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Where Are the Jobs for Young People?

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Financial Building Blocks

According to the Bureau of Labor Statistics, in the summer of 1998 a total of 21.6 million youths age 16-24 were employed—this is nearly 65 percent of all people in this age group. Most worked in retail and service companies, but a large number also were employed in manufacturing and construction. About 1.5 million also worked in government jobs, mostly at the local level.

There's good news for young people today: There are plenty of jobs out there. And with openings galore, even some formerly minimum-wage jobs are paying higher wages to attract job applicants.

Jobs can be found in many places:

  • Doing work around the house. Although to some farm families, working at home still might mean working the fields and feeding the farm animals at times, it usually means doing chores or even helping a parent in a home-based business.
  • Working for a paycheck. Businesses today are looking for help, particularly in low-end jobs to which teenagers are well-suited.
  • Working to gain experience. Internships and volunteer positions can offer something money can't buy: work experience.

Working at Home

When my friend lived above the candy store her parents owned, working at home meant clerking behind the counter in the store. Today, working at home has a whole new meaning. Technology and other factors have spawned a home-based business revolution. If you're part of that revolution, you may be able to provide a job opportunity for your child. My kids have worked for my home-based business since they were young, spending hours filing papers in my library, photocopying reports, and collating materials.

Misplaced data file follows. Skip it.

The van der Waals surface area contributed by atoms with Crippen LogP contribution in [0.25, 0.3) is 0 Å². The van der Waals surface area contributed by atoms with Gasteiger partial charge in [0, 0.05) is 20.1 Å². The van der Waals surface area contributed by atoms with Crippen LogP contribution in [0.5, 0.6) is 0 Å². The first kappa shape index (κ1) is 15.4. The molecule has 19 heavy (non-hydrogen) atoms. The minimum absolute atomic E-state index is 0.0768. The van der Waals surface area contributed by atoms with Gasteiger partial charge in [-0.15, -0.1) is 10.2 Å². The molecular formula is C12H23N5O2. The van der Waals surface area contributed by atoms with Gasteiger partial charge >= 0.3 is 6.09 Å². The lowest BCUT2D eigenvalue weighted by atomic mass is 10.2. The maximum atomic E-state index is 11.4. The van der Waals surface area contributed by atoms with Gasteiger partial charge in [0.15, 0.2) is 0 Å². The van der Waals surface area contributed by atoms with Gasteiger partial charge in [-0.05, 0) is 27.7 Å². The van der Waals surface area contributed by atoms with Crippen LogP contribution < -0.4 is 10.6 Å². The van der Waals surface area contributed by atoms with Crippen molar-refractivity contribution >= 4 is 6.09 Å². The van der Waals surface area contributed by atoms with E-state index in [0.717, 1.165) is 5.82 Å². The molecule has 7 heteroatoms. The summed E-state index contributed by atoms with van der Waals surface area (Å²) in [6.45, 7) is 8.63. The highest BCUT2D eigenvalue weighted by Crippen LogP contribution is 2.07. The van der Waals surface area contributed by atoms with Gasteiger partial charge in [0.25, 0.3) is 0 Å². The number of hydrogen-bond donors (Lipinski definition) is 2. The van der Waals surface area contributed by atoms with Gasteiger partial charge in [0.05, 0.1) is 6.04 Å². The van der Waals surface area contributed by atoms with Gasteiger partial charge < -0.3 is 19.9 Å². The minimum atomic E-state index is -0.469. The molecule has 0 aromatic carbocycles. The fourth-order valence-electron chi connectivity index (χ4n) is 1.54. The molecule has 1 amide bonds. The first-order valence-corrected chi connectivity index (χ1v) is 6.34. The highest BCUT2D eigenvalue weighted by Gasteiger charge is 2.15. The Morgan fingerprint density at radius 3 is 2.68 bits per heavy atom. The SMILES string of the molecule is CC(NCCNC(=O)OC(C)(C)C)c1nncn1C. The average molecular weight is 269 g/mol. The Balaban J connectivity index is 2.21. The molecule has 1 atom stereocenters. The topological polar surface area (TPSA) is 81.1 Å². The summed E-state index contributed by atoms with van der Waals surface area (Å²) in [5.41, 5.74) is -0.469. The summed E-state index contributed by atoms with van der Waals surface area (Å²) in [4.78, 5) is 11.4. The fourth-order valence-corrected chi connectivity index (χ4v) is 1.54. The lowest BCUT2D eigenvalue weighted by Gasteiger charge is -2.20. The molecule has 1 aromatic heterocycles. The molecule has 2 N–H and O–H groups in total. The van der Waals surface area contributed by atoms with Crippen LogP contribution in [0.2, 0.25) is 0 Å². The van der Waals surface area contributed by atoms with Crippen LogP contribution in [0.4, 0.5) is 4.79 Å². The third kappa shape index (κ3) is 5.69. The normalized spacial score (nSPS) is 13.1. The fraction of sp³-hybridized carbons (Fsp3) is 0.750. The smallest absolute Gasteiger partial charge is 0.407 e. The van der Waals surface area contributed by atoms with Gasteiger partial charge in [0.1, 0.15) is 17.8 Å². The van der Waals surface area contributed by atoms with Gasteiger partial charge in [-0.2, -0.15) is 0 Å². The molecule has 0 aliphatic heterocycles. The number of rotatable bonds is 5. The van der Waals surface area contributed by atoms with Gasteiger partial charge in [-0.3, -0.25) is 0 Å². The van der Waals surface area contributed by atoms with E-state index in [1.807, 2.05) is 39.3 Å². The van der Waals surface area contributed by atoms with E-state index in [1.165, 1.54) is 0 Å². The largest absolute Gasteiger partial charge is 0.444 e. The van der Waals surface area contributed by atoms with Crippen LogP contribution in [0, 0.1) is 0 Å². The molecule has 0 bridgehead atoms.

Financial Building Blocks

If your child is under age 18, she may need certain papers or documents to show that she's allowed to work. For example, in New York, a child who has not reached 18 must have a full-time Employment Certificate to work even though she has graduated from high school. Papers are also required for those under 16, even when working as a camp counselor or such. Generally, your child can get the necessary papers from her high school.

Putting your child to work for you offers benefits for both of you. There's probably no zoning problem because your child/employee is a member of your household. And there are tax benefits as well: As a self-employed person, you don't owe any FICA on wages paid to your child under age 18, and you can deduct the wages you've paid her.

But even if you don't run a business out of your home, you can still put your child to work there. You may want to compensate your child for doing regular chores (such as starting dinner for the family each night because you work outside the home) or special chores (such as painting the porch railing).

Be very clear on what work you expect your child to do just because she's part of the family, what work is tied to her allowance, and what work is over and above that (such as special jobs around the house or work in a family business). It's not always easy to draw the distinction (see a related discussion in Kids, Allowance, and Chores).

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Excerpted from The Complete Idiot's Guide to Money-Smart Kids © 1999 by Barbara Weltman. All rights reserved including the right of reproduction in whole or in part in any form. Used by arrangement with Alpha Books, a member of Penguin Group (USA) Inc.

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